WINTER croppers through south eastern Australia have their fingers crossed that a rain front set to move across the region over the next few days will bring heavier falls than models currently forecast.
The Bureau of Meteorology is predicting parts of the Victorian and southern and central New South Wales cropping zone may receive upwards of 20 millimetres in the next four days, while prospects have been diminishing in South Australia where the outlook is now for 5-10mm.
In Central West NSW, IMAC Consulting agronomist/director at Forbes, Cameron Corke, said growers were out in force dry sowing main season wheats and barley in anticipation of the rain.
“There are already some early canola and winter wheat crops in and up. There have been storms in the last few months, so there is moisture in places. There is a lot of variability. This rain coming on top of that will be very helpful,” he said.
“It is good that it is coming now rather than a couple of weeks later. The next question is, when will the next follow up fall come?”
In Victoria, Birchip Cropping Group chief executive officer, Chris Sounness, said forecast models varied from the state receiving 5mm over the next few days to the most optimistic predicting 30mm plus.
“The 5mm is the more likely, and that will be on the light side of what most farmers are looking for. But if it gets up to 10mm it will be enough for the one-third of the crop that is in the ground at the moment to get it out of the ground,” he said.
“5mm is going to be annoying and cause uneven germination; 10mm will be acceptable; anything more than that and people will be walking taller.”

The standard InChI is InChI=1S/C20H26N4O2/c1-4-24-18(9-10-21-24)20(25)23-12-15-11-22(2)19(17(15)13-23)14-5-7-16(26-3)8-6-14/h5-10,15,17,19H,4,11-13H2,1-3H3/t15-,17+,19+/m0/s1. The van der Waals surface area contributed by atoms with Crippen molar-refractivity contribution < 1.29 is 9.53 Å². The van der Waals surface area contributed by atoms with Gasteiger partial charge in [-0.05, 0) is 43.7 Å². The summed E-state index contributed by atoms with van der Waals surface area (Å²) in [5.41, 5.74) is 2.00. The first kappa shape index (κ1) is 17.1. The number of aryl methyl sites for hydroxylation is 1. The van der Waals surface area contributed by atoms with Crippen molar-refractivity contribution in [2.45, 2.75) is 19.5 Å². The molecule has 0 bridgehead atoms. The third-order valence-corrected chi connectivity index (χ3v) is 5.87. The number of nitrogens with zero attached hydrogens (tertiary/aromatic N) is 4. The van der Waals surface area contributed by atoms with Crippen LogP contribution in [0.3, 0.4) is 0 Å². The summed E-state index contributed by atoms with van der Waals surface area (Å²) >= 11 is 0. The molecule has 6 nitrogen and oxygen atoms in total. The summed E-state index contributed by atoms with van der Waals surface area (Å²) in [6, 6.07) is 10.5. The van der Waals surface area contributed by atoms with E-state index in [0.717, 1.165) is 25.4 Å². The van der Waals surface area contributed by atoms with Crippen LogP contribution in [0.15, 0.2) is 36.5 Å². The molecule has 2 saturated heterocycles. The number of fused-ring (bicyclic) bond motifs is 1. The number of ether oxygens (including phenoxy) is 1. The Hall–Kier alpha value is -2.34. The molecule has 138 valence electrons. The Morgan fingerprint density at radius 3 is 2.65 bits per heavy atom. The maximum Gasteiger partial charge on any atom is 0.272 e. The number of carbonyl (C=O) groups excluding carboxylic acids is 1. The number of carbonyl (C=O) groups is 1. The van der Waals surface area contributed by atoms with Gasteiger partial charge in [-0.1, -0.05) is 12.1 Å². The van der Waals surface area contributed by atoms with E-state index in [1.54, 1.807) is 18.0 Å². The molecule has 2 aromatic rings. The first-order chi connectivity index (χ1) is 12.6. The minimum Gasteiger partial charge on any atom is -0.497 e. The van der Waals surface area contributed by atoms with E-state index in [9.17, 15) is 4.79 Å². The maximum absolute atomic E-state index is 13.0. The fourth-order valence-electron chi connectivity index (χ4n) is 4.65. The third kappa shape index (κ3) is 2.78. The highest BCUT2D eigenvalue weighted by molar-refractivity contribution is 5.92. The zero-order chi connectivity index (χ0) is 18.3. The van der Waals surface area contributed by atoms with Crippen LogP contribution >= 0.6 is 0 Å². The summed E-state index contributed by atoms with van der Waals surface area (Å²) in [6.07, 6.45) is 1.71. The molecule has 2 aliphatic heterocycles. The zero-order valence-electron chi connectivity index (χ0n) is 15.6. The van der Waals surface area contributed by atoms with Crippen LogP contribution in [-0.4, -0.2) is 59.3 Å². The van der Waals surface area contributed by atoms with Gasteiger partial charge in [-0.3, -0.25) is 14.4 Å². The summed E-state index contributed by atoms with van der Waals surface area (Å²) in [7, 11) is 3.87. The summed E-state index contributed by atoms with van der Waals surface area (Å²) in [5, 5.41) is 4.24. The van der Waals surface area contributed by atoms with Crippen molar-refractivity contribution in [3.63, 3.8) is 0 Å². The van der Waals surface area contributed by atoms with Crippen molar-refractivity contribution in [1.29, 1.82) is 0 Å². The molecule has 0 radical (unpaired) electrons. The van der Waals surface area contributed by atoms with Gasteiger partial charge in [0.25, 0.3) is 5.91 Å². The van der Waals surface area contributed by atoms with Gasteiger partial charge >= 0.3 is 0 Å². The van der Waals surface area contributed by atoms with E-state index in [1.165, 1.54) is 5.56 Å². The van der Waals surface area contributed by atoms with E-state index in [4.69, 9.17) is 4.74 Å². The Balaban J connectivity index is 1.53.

Mr Sounness said growers had been sowing winter crops since late March and much of the cropping area had some subsoil moisture from rains in December/January.
“At the end of December and in January we had two major rain events. Birchip had eight inches (200mm) and most of the region had two or three (50-75mm), so there is subsoil moisture,” he said.
“Farmers have worked hard to maintain that as much as possible through their summer weed control. They are feeling hopeful that if they can get the crops up and growing they are in with a chance.”
Mr Sounness said some pasture, canola and early wheat had already gone in.
“Barley is the floater in the system because of the challenges with pricing and trade. While barley has often been the backstop crop for the region, there are a lot of people wondering how much barley they will put in this season,” he said.
“Farmers will be sticking with lentils, chickpeas and faba beans if they are part of their rotation.”
Rainfall prospects for South Australia have been fading as each day goes by with Grain Producers SA vice chair and Lower North farmer, Adrian McCabe, now holding out little hope for substantial falls.
“We might get 10mm which is going to be confusing and bit of a nuisance. Will it shoot crops or not? Do we put chemicals out, or don’t we? If we get 15 to 20mm it will start to green,” he said.
On his farm at Hamley Bridge there has only been 6mm of rain since November – “as dry as we’ve ever seen it”.
He is about one-third to half way through winter crop sowing with some canola, wheat and durum in.